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Laserbee LPM help

Razako

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Unfortunately I got a little hotmelt clue on the sensor of my LPM and it pulled the black paint off the sensor. No other damage was done. Can I just put more generic black spray paint on the sensor, or does it need to be some special type?
 

diachi

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Unfortunately I got a little hotmelt clue on the sensor of my LPM and it pulled the black paint off the sensor. No other damage was done. Can I just put more generic black spray paint on the sensor, or does it need to be some special type?

Not sure exactly what paint the LaserBee uses, some folk here have used high temperature matte black paint to coat their DIY sensors. If the paint you use is too different from the original you'd need to re-calibrate the meter though as the absorption would be different.
 

ElectricPlasma

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Yea I would make sure to use heat resistant paint (make sure it's matte), normal paint would most likely just burn off when in use.

I have to ask though, how did you get hot glue on your sensor?
 
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paul1598419

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Don't do it, Razako. I made that same mistake with my Laserbee and it not only didn't work, but the paint thinners got into the connections and screwed the whole thing up. I talked to Laserbee about it and they, of course, told me i had to send it to them at a fairly high fee to recoat and calibrate. If any part of the surface remains, I'd just use that before using paint on it.

Edit: before it went south, it did work, but the calibration was way off. So, if you do this, you most likely won't have an LPM that is usable.
 
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ElectricPlasma

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Don't do it, Razako. I made that same mistake with my Laserbee and it not only didn't work, but the paint thinners got into the connections and screwed the whole thing up. I talked to Laserbee about it and they, of course, told me i had to send it to them at a fairly high fee to recoat and calibrate. If any part of the surface remains, I'd just use that before using paint on it.
How did it not work? It should be fine as the sensor is only temperature sensative right? Maybe a bit of recalibration yes, but I'm curious what happened to yours.
 

paul1598419

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Initially the calibration was way off. I stopped using it as I had other options at that time. Then about six months ago it quit altogether. The only thing that had changed during this time was the paint used on the sensor, which I assume probably stripped away insulation and caused it to short.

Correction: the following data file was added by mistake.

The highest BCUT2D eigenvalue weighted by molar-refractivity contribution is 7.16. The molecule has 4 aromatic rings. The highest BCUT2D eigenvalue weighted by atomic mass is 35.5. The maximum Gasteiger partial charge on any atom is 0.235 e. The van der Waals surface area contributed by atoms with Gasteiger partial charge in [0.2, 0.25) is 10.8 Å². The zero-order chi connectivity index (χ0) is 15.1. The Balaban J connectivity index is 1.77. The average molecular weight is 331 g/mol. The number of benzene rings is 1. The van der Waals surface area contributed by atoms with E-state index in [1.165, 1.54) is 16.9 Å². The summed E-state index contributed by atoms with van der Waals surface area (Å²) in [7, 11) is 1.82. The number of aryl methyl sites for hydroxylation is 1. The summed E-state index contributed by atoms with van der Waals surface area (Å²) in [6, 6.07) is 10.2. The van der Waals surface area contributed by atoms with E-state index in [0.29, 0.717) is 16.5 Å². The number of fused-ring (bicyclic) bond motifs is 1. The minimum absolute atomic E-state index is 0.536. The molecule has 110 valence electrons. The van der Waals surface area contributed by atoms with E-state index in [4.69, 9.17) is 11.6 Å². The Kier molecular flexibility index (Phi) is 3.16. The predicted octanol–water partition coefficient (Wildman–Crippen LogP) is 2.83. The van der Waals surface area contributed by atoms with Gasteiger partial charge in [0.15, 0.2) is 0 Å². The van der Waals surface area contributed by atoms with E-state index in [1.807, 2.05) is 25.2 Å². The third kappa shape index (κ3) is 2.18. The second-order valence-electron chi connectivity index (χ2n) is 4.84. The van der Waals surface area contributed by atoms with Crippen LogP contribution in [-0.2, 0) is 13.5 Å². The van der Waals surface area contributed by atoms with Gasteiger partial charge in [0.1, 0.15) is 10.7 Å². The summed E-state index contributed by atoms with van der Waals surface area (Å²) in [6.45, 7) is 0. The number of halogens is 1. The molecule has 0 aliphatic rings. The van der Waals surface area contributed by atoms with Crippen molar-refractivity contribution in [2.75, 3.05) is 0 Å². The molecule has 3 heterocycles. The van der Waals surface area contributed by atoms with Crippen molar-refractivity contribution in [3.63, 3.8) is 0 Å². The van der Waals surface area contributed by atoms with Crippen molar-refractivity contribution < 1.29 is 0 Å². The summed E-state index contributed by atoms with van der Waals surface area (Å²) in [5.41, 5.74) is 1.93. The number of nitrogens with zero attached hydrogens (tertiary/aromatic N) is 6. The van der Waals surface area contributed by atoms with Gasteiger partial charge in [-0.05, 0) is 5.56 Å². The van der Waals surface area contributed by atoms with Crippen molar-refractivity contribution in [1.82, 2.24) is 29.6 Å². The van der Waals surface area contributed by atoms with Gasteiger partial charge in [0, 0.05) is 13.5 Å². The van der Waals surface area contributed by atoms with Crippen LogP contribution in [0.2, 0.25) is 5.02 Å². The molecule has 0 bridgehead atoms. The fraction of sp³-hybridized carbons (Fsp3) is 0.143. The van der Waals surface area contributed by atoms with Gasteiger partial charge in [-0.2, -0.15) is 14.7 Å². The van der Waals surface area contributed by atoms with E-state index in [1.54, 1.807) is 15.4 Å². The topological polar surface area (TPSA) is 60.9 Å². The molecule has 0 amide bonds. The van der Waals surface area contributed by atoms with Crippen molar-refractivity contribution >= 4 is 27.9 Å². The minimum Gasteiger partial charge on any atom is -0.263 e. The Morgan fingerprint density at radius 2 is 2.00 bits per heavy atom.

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I recently bought a laserbee 5W PM and damaged the sensor myself. There's a special coating on them.. Almost like chalk dust or something. That's obviously the coating they talk about. Personally I wouldn't spray it. I'd bite the bullet and just have it re coated and recalibrate day the same time. Mine still seems to be reading fine but really wish I didn't knock some of that coating off 😔
 

Razako

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Don't do it, Razako. I made that same mistake with my Laserbee and it not only didn't work, but the paint thinners got into the connections and screwed the whole thing up. I talked to Laserbee about it and they, of course, told me i had to send it to them at a fairly high fee to recoat and calibrate. If any part of the surface remains, I'd just use that before using paint on it.

Edit: before it went south, it did work, but the calibration was way off. So, if you do this, you most likely won't have an LPM that is usable.
Thanks for the info. I think I'll just leave it alone and use the remaining painted surface. The meter is still usable and works alright, as only a small part of the surface was damaged.

As for how I got the hotmelt on the sensor, that's a pretty weird story. I was trying to just stick the bottom of the heatsink to an object to take a measurement, but somehow the glue gun had a little line drizzle out onto the sensor. Pulling the glue off took the sensor coating with it.
 
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